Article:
On Friday, January 27th, 2023, a jury acquitted William Bryce Scholle of multiple charges stemming from a shooting on his property a year earlier.

William confronted a drunk intruder on his property on the night of January 29th, 2022. The intruder was a man named Christopher Cotton. Cotton was caught trespassing after dark on Scholle’s property. According to Scholle, he held Cotton at gunpoint while waiting for Routt County Sheriff’s to respond to his wife’s 911 call.

At some point Cotton refused to stay on the ground and when he got up, Scholle shot him once in the abdomen. Cotton eventually survived. Scholle was charged with two felonies — first-degree assault and menacing, and one misdemeanor, prohibited use of a firearm.

Originally Scholle tried to use the Defense Against Intruder law to defend his actions. This defense ended up being rejected by the presiding judge as the shooting did not take place within the dwelling.

The judge also determined that Cotton had not made an unlawful entry into the dwelling. The court determined that “dwelling” and “premises” are two separate things, and after considering numerous other court cases, the judge concluded that the concrete patio where Cotton was shot shouldn’t be defined as a part of the dwelling.

This was not the only issue with Scholle’s invocation of the Defense Against Intruder law, but it was an insurmountable problem for Scholle.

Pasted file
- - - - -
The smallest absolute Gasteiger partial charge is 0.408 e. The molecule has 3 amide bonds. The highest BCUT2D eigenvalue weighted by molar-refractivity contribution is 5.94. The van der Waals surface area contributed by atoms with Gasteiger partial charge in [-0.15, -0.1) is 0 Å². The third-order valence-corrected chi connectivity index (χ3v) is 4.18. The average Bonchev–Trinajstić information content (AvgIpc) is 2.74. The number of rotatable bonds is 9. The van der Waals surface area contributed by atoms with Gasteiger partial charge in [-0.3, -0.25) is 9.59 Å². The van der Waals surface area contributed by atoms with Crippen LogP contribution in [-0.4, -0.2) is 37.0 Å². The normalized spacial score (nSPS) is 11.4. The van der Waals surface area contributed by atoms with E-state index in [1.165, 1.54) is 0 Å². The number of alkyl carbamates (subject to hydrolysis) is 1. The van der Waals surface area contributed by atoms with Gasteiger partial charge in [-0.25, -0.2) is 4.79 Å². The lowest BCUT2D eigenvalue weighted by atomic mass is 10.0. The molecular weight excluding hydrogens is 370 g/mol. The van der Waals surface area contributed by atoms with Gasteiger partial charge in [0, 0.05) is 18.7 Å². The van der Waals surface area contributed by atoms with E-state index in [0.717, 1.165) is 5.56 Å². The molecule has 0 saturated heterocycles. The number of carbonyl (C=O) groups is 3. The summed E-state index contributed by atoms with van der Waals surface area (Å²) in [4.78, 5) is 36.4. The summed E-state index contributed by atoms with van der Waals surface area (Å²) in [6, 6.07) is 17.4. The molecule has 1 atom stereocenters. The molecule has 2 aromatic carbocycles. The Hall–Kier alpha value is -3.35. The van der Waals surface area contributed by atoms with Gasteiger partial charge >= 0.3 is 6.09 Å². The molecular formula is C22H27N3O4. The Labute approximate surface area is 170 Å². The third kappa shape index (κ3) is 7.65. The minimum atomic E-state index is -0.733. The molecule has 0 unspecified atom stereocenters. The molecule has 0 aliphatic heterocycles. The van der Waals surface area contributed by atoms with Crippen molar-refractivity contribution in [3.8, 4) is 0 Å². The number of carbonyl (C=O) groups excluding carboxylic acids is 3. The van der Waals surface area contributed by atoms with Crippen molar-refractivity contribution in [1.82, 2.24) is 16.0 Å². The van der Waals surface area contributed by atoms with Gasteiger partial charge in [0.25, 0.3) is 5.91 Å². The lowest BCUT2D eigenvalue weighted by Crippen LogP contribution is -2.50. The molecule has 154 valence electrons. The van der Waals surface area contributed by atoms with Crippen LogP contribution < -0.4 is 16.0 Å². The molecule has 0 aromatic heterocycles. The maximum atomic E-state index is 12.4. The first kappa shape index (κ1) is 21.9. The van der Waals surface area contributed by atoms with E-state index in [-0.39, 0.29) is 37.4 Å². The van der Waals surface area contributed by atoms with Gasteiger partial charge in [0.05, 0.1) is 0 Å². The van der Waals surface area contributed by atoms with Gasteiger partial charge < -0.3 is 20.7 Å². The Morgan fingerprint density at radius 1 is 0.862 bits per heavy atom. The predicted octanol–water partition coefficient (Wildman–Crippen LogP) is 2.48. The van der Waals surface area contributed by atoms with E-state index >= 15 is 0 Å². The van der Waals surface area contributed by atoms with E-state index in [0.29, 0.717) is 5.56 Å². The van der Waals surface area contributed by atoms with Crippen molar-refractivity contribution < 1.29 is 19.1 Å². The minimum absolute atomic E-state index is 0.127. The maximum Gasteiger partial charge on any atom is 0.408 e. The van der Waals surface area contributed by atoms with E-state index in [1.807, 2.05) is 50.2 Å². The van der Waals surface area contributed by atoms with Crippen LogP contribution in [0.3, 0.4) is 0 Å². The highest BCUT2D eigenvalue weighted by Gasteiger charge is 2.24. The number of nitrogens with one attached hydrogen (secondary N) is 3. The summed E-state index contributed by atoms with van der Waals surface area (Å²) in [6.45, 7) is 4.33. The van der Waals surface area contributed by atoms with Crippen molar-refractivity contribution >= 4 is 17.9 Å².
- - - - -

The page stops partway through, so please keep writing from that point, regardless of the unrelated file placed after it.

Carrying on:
Scholle also made inconsistent statements about the events of that night. Without video evidence, the prosecutor and ultimately the jury are left to decide who the credible parties are. Scholle originally said that he shot Cotton after Cotton stood up from the prone position. 10 months later, Scholle stated that he now recalled that Cotton and he exchanged punches before Scholle fired. Prosecutors did attack Scholle’s credibility based on this change of story, as well they should if they are any good at their job. This is exactly why it’s so important to get an attorney involved immediately when involved in a self defense incident. A competent attorney would have helped Scholle gather all of his thoughts as well as evidence before providing a statement to detectives. This isn’t because Scholle was guilty, but his job after protecting his family is to protect his affirmative defense.

Eventually, a jury was left to decide whether or not Scholle’s actions were “reasonable” in defense of his life and the life of his family. The jury did acquit Scholle of all charges. However the path to a conviction is much easier when the jury is left to decide the case under the Defense of A Person statute, especially when dealing with an unarmed attacker and a Defendant who has admittedly changed his story.

William Scholle did hire an attorney but from all appearances, this was not done immediately and almost certainly at extremely high expense. I’m sure Scholle counts the cost of the attorneys as “worth it” to keep him out of prison. But I’m also sure that it was a very painful experience.

Once again this is why we recommend Firearms Legal Protection, in part so that you will not hesitate to call an attorney right away after you have defended yourself. William Scholle was protecting himself, his wife and his children. But without a plan for the aftermath, William created problems for his case that cost him a year of his life, an expensive legal defense and the stress of leaving his future up to a jury of his peers.

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